DataManagement_GoodPractice - Case Study No. 6 Good...

Info iconThis preview shows pages 1–3. Sign up to view the full content.

View Full Document Right Arrow Icon
1 Case Study No. 6 Good practice in data management This Case Study is drawn from the DFID-funded Farming Systems Integrated Pest Management (FSIPM) Project conducted between 1996 and 1999 in Blantyre-Shire Highlands in Southern Malawi. It describes procedures for data management that are designed to achieve project outputs based on high quality data. The case study also highlights resources needed for this purpose. 1. Background A large number of information collection exercises took place during the FSIPM Project. They included diagnostic surveys, a baseline survey, meetings with farmers, transect surveys, scoring and ranking exercises, monitoring exercises and numerous measurements on research plots in farmers’ fields to evaluate pest attack and crop yields. Managing this large volume of data through a well defined data management system was crucial to the success of the project. Methodological aspects of the data management process are described below using examples drawn from the FSIPM project’s activities. These relate largely to the experimental trials conducted on farmers’ fields but the general concepts are equally applicable to other data collection exercises. 2. Steps towards good data management practices 2.1 Preparing forms for data collection Different types of data collection forms were constructed each activity. For example, Pre-coded questionnaires were used in formal survey work, (e.g. the Baseline Survey). Where open-ended questionning was envisaged (e.g. study of networks of communication), the form had broad discussion headings with space between to enter notes. In recording pest damage and crop yield measurements on experimental plots in farmers’ fields, the data collection form typically contained background information to identify the plot location (e.g. village, farm identification, field number, plot number) and blank columns with headings to enter the measurements. Additional “check” columns were included where necessary, e.g. total grain weight was recorded in addition to damaged grain weight and usable grain weight; the number of plants with pods was used as a check on grain yields. Units of measurement were made clear on the recording sheet. Space was included for comments so that unusual occurrences in the field could be recorded (e.g. waterlogging causing stunting of plants). Pre-testing of recording forms in the field was important and the forms were modified where needed. Separate recording forms or questionnaires were used for collecting plot level information (e.g. crop yields, pest damage), field level information (e.g. soil type) and farm level information (e.g. socio-economic variables). Recording sheets were set up in a way that allowed the data to be entered directly into a computer. Designing the data entry form required a skilled person with a good awareness of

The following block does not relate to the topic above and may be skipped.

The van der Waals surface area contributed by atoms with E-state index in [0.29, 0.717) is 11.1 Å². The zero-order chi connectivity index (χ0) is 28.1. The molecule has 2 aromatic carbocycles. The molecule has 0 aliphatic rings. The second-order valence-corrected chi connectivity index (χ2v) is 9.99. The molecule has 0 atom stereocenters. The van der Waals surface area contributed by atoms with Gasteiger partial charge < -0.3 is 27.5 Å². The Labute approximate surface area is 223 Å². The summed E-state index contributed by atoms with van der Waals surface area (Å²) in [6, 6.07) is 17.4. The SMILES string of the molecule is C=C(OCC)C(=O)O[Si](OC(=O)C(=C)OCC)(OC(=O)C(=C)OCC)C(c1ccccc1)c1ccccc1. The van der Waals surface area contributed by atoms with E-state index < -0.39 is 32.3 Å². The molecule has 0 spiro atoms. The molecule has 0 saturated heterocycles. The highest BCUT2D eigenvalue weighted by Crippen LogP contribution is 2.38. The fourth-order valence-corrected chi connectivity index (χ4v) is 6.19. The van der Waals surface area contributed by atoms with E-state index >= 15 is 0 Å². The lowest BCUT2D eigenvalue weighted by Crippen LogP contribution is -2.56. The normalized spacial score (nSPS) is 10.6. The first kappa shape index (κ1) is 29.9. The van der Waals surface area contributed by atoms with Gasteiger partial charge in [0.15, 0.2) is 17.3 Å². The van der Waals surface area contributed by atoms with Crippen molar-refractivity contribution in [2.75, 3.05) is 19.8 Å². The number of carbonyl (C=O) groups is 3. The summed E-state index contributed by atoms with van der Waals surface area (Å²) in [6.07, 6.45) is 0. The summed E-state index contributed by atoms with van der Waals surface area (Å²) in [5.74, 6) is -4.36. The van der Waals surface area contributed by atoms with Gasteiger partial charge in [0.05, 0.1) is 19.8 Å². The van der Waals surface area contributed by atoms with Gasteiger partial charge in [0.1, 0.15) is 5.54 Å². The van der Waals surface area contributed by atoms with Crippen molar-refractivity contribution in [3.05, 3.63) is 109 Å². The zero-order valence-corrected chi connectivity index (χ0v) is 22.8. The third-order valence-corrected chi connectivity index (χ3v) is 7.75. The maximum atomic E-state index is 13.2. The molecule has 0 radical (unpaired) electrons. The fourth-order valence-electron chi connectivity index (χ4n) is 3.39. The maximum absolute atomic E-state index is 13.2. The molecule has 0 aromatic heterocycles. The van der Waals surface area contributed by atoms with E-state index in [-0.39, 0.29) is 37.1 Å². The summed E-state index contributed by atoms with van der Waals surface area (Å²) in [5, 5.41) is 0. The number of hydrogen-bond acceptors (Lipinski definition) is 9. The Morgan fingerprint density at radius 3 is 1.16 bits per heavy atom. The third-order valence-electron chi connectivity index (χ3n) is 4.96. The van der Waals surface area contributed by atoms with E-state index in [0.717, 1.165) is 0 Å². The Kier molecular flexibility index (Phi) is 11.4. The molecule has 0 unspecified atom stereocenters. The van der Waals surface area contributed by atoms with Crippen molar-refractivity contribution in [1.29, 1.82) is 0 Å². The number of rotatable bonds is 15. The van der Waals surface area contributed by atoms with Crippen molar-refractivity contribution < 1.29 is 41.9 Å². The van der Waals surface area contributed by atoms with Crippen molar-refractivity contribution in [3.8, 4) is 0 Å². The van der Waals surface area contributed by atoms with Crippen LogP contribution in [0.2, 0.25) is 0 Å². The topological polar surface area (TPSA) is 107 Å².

Background image of page 1

Info iconThis preview has intentionally blurred sections. Sign up to view the full version.

View Full DocumentRight Arrow Icon
2 the objectives of the data collection process. This is rarely the data entry person. Figure 1 shows a typical example. Figure 1
Background image of page 2
Image of page 3
This is the end of the preview. Sign up to access the rest of the document.

Page1 / 6

DataManagement_GoodPractice - Case Study No. 6 Good...

This preview shows document pages 1 - 3. Sign up to view the full document.

View Full Document Right Arrow Icon
Ask a homework question - tutors are online